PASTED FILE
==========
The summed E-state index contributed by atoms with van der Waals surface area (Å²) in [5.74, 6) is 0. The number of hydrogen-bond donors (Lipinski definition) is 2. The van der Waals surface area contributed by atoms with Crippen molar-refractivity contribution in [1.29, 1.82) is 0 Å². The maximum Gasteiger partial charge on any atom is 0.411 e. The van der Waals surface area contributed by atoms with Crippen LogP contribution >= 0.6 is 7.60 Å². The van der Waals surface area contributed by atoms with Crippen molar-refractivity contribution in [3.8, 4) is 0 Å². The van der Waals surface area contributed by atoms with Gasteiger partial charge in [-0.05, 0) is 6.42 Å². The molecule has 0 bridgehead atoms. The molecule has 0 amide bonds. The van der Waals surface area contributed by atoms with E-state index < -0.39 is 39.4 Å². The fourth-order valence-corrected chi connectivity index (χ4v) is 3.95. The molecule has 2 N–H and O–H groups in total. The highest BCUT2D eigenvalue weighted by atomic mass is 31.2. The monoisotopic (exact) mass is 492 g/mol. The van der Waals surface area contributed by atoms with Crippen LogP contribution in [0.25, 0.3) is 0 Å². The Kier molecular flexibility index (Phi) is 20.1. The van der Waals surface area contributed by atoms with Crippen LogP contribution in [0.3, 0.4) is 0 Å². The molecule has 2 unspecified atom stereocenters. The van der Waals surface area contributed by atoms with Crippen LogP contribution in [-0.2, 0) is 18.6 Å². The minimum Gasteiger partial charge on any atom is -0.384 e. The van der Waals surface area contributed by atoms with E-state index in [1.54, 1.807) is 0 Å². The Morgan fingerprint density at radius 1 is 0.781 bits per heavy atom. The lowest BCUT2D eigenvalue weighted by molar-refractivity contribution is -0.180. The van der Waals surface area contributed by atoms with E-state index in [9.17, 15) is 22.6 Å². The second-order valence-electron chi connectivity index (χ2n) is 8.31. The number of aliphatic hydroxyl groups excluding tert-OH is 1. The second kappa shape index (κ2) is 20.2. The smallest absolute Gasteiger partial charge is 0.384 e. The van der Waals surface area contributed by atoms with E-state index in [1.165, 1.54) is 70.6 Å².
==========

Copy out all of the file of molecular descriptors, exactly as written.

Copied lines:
The summed E-state index contributed by atoms with van der Waals surface area (Å²) in [5.74, 6) is 0. The number of hydrogen-bond donors (Lipinski definition) is 2. The van der Waals surface area contributed by atoms with Crippen molar-refractivity contribution in [1.29, 1.82) is 0 Å². The maximum Gasteiger partial charge on any atom is 0.411 e. The van der Waals surface area contributed by atoms with Crippen LogP contribution >= 0.6 is 7.60 Å². The van der Waals surface area contributed by atoms with Crippen molar-refractivity contribution in [3.8, 4) is 0 Å². The van der Waals surface area contributed by atoms with Gasteiger partial charge in [-0.05, 0) is 6.42 Å². The molecule has 0 bridgehead atoms. The molecule has 0 amide bonds. The van der Waals surface area contributed by atoms with E-state index < -0.39 is 39.4 Å². The fourth-order valence-corrected chi connectivity index (χ4v) is 3.95. The molecule has 2 N–H and O–H groups in total. The highest BCUT2D eigenvalue weighted by atomic mass is 31.2. The monoisotopic (exact) mass is 492 g/mol. The van der Waals surface area contributed by atoms with Crippen LogP contribution in [0.25, 0.3) is 0 Å². The Kier molecular flexibility index (Phi) is 20.1. The van der Waals surface area contributed by atoms with Crippen LogP contribution in [0.3, 0.4) is 0 Å². The molecule has 2 unspecified atom stereocenters. The van der Waals surface area contributed by atoms with Crippen LogP contribution in [-0.2, 0) is 18.6 Å². The minimum Gasteiger partial charge on any atom is -0.384 e. The van der Waals surface area contributed by atoms with E-state index in [1.54, 1.807) is 0 Å². The Morgan fingerprint density at radius 1 is 0.781 bits per heavy atom. The lowest BCUT2D eigenvalue weighted by molar-refractivity contribution is -0.180. The van der Waals surface area contributed by atoms with E-state index in [9.17, 15) is 22.6 Å². The second-order valence-electron chi connectivity index (χ2n) is 8.31. The number of aliphatic hydroxyl groups excluding tert-OH is 1. The second kappa shape index (κ2) is 20.2. The smallest absolute Gasteiger partial charge is 0.384 e. The van der Waals surface area contributed by atoms with E-state index in [1.165, 1.54) is 70.6 Å².